On Oct. 9, the MidAmerica Community received an email from Information Technology Services Manager Mark Leinwetter with information concerning a new password change policy requiring students and faculty to change their password every 90 days and requires more complicated passwords than before.

On Oct. 23, students who had not yet changed their password were locked out of their university account until the change was made. The library was full of students trying to log in, and papers with password change instructions were passed around throughout the day.

While this new policy may seem unnecessary to some students and faculty, Tony Parlato, Network Administrator, explained his reasoning behind instituting the policy.

“We know it’s not exactly convenient,” Parlato said. “But we have the university and security’s best intentions in mind.”

Certain levels of cyber security are required for insurance and liability reasons. MidAmerica, in order to reduce the risk of a security breach, is required to adhere to new and constantly fluctuating standards.

“There are hackers nowadays who can crack any non-complicated password in under an hour,” Parlato said. “If your password is ‘password,’ they will know that in a very short amount of time.”

Students sit at computers in Mabee Library on Nov. 9. With updated security policies, many students were locked out of their MNU accounts until they updated their passwords. Photo by Renée DeVault.Students sit at computers in Mabee Library on Nov. 9. With updated security policies, many students were locked out of their MNU accounts until they updated their passwords. Photo by Renée DeVault.

Mark Lienwetter, Information Technology Services Manager, explained the dangers behind a breach in security. Passwords protect information such as social security numbers, bank numbers, credit card numbers, addresses, and confidential emails sent to or from administrators.

In an article on universitybusiness.com, Barb Freda wrote about the issue of password security at universities and the reasoning behind new requirements.

“Accounting offices now work with banks to allow online tuition and other payments,” Freda said. “This means the school’s security must be as strict as the bank’s.”

The password change policy will help protect the university and members of the MNU community, as the IT department is entrusted with the duty of protecting personal information.

The MNU IT department is also trusted to be in constant preparation to handle new threats before they occur. One of the ways this is happening is by equipping students with good security habits now that will continue into future personal and career lives.

“Policies like ours are the new standard in cooperate America,” Leinwetter said. “When students graduate we want them to already be used to it.”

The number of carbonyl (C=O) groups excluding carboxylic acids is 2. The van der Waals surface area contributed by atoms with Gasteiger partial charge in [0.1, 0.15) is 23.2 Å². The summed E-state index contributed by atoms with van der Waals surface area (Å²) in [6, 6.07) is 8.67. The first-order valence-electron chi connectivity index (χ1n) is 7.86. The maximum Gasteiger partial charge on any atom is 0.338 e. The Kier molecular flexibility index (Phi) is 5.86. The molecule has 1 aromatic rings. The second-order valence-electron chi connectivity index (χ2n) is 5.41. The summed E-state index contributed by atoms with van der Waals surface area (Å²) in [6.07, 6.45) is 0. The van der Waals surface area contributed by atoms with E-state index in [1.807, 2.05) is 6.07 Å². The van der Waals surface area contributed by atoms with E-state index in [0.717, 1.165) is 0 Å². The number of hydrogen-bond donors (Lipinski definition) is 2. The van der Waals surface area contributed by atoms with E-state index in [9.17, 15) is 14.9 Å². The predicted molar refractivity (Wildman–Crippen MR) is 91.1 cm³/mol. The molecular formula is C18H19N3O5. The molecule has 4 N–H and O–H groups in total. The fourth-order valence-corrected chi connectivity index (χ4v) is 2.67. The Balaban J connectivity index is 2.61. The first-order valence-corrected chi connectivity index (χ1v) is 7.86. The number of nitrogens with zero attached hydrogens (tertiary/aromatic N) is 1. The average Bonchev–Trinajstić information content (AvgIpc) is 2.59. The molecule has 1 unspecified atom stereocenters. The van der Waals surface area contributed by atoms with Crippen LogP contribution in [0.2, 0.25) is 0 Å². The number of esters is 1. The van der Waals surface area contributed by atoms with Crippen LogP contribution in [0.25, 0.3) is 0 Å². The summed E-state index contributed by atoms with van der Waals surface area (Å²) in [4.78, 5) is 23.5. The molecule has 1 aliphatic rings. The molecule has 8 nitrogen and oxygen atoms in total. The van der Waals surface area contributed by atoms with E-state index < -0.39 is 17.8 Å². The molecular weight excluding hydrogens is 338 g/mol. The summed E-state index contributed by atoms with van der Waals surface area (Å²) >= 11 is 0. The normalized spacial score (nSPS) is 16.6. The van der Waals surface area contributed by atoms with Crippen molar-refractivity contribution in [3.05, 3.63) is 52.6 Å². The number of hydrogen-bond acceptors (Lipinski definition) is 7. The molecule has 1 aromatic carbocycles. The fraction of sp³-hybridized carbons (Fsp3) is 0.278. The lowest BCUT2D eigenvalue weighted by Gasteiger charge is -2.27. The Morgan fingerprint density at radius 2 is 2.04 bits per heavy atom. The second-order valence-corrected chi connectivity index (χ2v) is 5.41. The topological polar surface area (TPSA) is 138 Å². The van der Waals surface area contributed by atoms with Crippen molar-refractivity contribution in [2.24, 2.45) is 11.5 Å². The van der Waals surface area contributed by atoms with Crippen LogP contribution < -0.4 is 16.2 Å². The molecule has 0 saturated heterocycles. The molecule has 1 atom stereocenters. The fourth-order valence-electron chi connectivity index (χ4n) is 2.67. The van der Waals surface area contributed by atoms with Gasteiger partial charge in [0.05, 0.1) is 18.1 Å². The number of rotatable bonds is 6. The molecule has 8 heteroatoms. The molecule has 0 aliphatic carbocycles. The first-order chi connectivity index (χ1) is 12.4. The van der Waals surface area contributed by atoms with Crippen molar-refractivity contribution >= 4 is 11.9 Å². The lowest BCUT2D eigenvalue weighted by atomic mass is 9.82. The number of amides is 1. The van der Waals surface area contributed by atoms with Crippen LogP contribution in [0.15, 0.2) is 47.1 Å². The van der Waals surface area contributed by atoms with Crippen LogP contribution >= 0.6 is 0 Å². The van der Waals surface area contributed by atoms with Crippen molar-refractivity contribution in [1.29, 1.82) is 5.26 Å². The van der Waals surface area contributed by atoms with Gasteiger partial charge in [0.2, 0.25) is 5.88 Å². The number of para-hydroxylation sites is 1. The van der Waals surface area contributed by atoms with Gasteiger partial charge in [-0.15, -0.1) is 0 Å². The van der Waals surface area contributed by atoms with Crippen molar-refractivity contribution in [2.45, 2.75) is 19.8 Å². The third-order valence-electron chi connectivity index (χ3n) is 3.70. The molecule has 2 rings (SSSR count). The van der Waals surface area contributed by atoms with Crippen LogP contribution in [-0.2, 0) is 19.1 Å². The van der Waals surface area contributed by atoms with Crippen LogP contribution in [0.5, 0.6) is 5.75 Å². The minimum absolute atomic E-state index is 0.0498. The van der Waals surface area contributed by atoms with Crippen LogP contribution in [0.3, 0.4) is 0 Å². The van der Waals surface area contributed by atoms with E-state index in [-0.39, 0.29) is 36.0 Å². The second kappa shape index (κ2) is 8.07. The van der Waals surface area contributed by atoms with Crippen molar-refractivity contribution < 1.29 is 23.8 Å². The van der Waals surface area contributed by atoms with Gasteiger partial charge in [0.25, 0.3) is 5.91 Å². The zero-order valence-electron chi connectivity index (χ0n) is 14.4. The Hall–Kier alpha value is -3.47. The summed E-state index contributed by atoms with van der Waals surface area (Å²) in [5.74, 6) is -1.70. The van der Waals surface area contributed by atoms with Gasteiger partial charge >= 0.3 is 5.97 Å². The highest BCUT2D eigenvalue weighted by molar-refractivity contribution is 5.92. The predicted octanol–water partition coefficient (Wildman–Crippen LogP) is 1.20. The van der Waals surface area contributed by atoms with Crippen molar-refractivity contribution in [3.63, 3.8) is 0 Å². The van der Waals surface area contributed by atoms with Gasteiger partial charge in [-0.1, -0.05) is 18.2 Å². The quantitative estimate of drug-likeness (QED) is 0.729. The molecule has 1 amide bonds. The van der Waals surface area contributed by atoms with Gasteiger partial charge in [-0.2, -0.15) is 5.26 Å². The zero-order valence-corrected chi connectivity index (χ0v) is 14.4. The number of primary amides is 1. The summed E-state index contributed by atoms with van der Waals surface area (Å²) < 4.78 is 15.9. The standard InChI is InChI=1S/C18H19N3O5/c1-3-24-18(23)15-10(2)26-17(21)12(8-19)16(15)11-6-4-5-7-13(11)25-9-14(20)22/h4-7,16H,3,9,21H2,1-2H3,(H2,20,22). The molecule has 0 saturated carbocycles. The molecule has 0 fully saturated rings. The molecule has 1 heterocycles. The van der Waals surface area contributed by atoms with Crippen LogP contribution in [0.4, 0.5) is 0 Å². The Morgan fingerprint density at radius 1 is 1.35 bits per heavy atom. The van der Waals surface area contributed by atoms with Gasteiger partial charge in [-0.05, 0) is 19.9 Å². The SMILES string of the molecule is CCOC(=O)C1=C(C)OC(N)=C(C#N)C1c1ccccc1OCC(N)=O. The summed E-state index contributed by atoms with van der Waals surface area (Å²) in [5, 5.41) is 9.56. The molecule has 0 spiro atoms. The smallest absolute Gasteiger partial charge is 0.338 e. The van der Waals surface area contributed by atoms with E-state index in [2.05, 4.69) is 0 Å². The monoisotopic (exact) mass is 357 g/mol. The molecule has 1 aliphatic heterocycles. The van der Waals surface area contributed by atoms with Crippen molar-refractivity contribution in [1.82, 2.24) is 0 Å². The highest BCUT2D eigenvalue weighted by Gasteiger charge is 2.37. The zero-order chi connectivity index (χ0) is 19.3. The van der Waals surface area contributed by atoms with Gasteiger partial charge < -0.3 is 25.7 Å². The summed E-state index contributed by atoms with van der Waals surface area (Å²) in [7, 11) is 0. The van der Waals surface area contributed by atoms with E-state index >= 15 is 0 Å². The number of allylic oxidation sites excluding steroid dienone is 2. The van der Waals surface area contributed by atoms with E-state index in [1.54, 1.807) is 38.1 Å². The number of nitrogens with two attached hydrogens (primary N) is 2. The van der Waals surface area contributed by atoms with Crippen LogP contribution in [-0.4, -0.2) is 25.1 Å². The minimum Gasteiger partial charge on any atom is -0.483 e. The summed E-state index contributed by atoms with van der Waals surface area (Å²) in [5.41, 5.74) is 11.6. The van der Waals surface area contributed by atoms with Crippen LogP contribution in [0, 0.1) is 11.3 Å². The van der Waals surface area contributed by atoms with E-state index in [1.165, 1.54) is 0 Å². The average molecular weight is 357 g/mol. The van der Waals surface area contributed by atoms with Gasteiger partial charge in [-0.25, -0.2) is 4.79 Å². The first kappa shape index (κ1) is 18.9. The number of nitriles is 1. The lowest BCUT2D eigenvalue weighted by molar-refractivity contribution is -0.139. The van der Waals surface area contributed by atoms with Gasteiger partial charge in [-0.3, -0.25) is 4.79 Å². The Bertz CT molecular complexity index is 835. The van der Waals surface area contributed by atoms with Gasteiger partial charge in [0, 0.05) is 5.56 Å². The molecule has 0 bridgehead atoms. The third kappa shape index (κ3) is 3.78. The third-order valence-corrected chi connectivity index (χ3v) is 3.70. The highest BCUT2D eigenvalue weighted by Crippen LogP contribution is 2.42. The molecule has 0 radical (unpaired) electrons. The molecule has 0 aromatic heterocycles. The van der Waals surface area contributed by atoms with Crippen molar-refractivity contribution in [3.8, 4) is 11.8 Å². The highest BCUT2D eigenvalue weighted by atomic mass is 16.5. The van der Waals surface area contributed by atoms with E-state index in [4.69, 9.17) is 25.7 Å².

Leinwetter also stressed the importance of security habits such as not writing passwords down or sharing them with others. The 90 day time limit on passwords is designed to help past documentation or conversation from coming back to haunt students or faculty.

Further measures that will be implemented include a new network refresh in 2016 as well as the installation of second-generation firewalls.

“It’s time for IT organizations to evolve their security to address the needs of today’s computer environment,” an article from Cyren, one of MNU’s cyber security providers, said.

Every year, in order to strive for this kind of adaption, cyber security experts are brought in to diagnose problems and make suggestions to MidAmerica. Leinwetter said the password change policy was one measure highly suggested by these experts as an aid both to current security as well as a preparatory step towards more advanced cyber security in the future.

Other than changing passwords and putting in new firewalls, MNU’s cyber security involves having separate security systems in place for different branches of MidAmerica’s online resources. Many different systems are used to compartmentalize security rather than having all information eggs in the same cyber-basket.

The IT department is also able to look at logs of web access for students and faculty in order to catch any spyware, malware, or viruses that could come from certain sites.

“We define, apply, and enforce acceptable use policies for web use,” Leinwetter said. “All web access at MNU is logged as a tool in place for security.”

Another current security protection in place is the availability of the IT department to address problems being faced by students or staff. Leinwetter encourages anyone facing a problem with changing their password or other potential security issues to email, call or visit the IT department help desk.